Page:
Archive for the ‘College Life’ Category

7 Ways to Survive Summer School

Back when you signed up for summer school you were probably patting yourself on the back. Now with the warmer weather and longer days, you might be second guessing that decision. You don’t have to dread the hours you’ll have to spend indoors, because your first instincts were right — the benefits of summer school far outweigh the cons.

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Summer school is a great way to get ahead, possibly giving way to a lighter course load your last few semesters of college or, even better, obtaining your degree early! Another benefit of summer school is that it gives you the opportunity to succeed in a tough course requirement. Without a full schedule, you’ll have more time to focus your brainpower on the topics at hand, and possibly receive a better grade than you would during the regular academic year.

The summer semester is shorter, with sessions typically lasting from five to eight weeks or less; however, this means each class session will be several hours in length, making you highly susceptible to cabin fever. Stay focused. The class is only temporary, remember? Here are some survival tips.

1. Before the semester begins, turn to social networks to see if anyone has had a class with the professor you’ll have. Some professors might have a rigorous syllabus and be very critical on grading. Easier professors may dismiss class early and grade on a curve.

2. Go to class. This should be obvious, but attendance is critical in summer terms; missing a single day of summer school can be the equivalent of missing two weeks of regular school.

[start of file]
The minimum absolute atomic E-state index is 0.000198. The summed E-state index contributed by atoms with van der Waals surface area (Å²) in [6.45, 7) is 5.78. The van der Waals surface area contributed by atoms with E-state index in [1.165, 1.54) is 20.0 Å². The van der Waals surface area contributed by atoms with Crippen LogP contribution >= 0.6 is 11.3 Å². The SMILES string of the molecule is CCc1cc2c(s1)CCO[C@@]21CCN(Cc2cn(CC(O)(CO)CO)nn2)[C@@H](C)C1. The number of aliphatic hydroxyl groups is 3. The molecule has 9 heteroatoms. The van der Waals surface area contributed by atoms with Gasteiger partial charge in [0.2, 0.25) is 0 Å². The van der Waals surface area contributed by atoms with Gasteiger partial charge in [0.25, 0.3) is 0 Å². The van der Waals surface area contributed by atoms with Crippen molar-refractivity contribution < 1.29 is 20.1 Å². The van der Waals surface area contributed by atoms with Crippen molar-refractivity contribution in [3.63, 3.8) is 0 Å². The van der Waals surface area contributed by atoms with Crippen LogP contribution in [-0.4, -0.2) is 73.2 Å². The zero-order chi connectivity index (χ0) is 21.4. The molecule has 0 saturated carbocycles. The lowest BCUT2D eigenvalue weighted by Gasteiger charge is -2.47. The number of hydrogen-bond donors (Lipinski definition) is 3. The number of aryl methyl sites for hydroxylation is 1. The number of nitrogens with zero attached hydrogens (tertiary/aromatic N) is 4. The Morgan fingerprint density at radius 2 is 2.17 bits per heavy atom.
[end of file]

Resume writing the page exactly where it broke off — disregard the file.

3. Energize by bringing snacks to recharge, and use class breaks as an opportunity to walk around outside to stretch your legs and get fresh air.

4. If the course material is really dry, sleeping in the back of class won’t help you. Engage by participating in class, asking questions, and getting to know the professor.

5. Complete your readings and other assignments as early as possible so you can enjoy fun summer activities.

6. Use on-campus resources like the library instead of taking work home. You can easily get distracted by roommates and friends, especially if they aren’t enrolled in class too.

7. Stay on top of upcoming exam dates and when projects are due. Put your smartphone’s calendar to good use by inputting all the important dates.

Do your best not to let summer distractions affect your work. Classes will be over before you know it, and you’ll be that much closer to graduation.

Are you taking a class this summer? Share your survival tips in the comments below.

image credit: myeducation.com
source: http://www.collegetips.com/college-classes/summer-classes.php

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7 Great DIY Mother’s Day Gift Ideas for Any Student on a Budget

In a time crunch for a unique Mother’s Day gift, but working with limited funds? Nothing says “I love you ” more than something handmade and from the heart. You don’t need to be crafty to creatively show your mother how much she means to you with one of the simple and inexpensive DIY gift ideas below:

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1. Bath Scrub

Creating a homemade bath scrub  is incredibly quick and easy. All you’ll need is white or brown sugar, table salt, or epsom salt  and something to hold everything together, such as olive, coconut, or almond oil. Mix the ingredients together and present the finished scrub to your mom in a decorative mason jar. To give the scrub an aroma, add a few drops of an essential oil of your choice, honey, or flower petals.

2. Customized Glassware, Mug, or Teacup

Flex your creativity and use a paint pen or chalkboard marker to give a personalized touch to your glassware gift. Paint pens come in a variety of colors, are quick drying, and you can use them on virtually any surface. Whether you choose to draw designs or write a short phrase (“World’s Best Mom!”), your effort won’t go unnoticed.

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3. Spray-Painted Planters or Vases

Give your mom something that will hold all those flowers she’ll receive! Re-purpose old bottles, jars, tin cans, or vases of various shapes and sizes and spray-paint them in bright or metallic colors (include your mom’s favorite). You can make several in just a few hours.